Coláiste Chiaráin is located 25 miles west of Galway city. Our mission is to encourage and develop the Irish language and Gaeltacht culture in our students by providing them with a pleasant and enjoyable atmosphere during their time at Coláiste Chiaráin in An Cheathrú Rua. Learning the language In a serene environment without tension or pressure but with goodwill and an honest desire to improve their proficiency.
Cóilín Ó Domhnaill and Seán de Paor set up the college in 1984 and are currently the directors. Coláiste Chiaráin's team is always evolving but with some familiar faces year after year!
Highly competent, skilled, energetic and enthusiastic teachers come from Connemara and from all parts of the country to spend time teaching with us in Coláiste Chiaráin.
Third level students (Teacher Trainees) support the teachers in the running of the courses.
Native Irish speaking secondary school students work as cúntóirí during the course, organising activities and events.
Coláiste Chiaráin is located in An Cheathrú Rua.
An Cheathrú Rua.
An Cheathrú Rua is a peninsula in the Conamara Gaeltacht located between Casla Bay and Greatman’s Bay, 40 km west of Galway city. An Cheathrú Rua means a red, or rugged, area. It’s also known as the Parish of An Chillín, after the small chapel or church located in Barr an Doire, beside the local graveyard.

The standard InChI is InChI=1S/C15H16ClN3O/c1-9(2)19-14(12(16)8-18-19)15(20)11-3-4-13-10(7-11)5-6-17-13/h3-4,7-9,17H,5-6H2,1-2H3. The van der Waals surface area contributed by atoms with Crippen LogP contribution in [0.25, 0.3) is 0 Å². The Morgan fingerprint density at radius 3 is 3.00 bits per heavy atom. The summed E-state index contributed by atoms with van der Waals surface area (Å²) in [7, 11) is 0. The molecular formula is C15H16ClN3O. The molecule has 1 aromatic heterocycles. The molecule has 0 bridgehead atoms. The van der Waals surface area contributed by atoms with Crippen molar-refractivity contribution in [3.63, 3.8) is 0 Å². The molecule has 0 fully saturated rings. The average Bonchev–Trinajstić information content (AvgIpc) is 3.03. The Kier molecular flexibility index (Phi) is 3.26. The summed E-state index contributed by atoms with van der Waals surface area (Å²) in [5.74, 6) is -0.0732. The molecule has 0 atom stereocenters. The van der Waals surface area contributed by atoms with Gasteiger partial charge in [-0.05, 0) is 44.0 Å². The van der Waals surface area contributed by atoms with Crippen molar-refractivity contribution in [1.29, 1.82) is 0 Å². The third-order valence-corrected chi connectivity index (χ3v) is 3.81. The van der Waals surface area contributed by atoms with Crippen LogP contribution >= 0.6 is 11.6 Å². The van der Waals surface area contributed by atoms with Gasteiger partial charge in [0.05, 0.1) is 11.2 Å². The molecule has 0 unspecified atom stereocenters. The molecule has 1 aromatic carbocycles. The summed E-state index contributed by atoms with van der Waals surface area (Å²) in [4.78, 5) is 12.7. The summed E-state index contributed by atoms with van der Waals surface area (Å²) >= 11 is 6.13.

An Cheathrú Rua is well known for its beautiful beaches and especially popular with visitors, is Trá an Dóilín / Coral Strand, an exceptionally interesting beach. Not only can you swim in its clean waters, but it is also an excellent place to snorkel or dive. During the summer there is a lifeguard on duty during the day on this Blue Flag beach. The word ‘dóilín’ means cove or inlet. The beach is not composed of sand, but of coral-like formations of lime which has leeched out of seaweed, become hardened and then broken off, according to experts.
Teampall Bharr an Doire, also known as Teampall Inis Mhic Ádhaimh is the oldest ruin in An Cheathrú Rua. The chapel is thought to have been built in the 15th century, because of the Gothic-style door and curvilinear window. It is said that St. Smucán of Árainn built the chapel in only one night. The walls and gables are made of granite blocks, with windows and doors in limestone. The chapel measures 15.6 metres from end to end and is 5 metres wide.
Cnoc an Phobail (Hill of the People) – people used come here from far and wide to celebrate special events, such as Patron’s Day and St. John’s Eve. Loch na Naomh (lake of the Saints) is located at the side of the mountain and according to oral history, a group of holy men on their way to the Aran Islands went up to Cnoc an Phobail, looking for water after stopping off at Sruthán. The only source they could find was some water which had collected in the hoofprint of a cow; but after they drank from it, the puddle grew to the size of a lake. A reservoir on top of the same mountain, supplies piped water to all of An Cheathrú Rua and the surrounding area, nowadays
Location History/Stair An Cheathrú Rua
Roger Casement visited the area in 1913. He had great respect for the Irish language but was appalled at the poverty of the local people, especially the schoolchildren. He promised to help, and sent flour and flannel [fabric] to Caladh Thaidhg, to support the local children.
Charles Lamb lived in An Bóthar Buí from 1933 until his death in 1964. The people and the landscapes of the area formed the inspiration for much of his art.
The painter, sculptor and etcher Pádraic Reaney is from Cuilleán, in An Cheathrú Rua.
Eddie Delaney lived in An Caorán Mór for about 30 years until he passed away in 2009. He was a sculptor known for several famous pieces, including Wolfe Tone and Thomas Davis, which are on display in public areas in Dublin and elsewhere.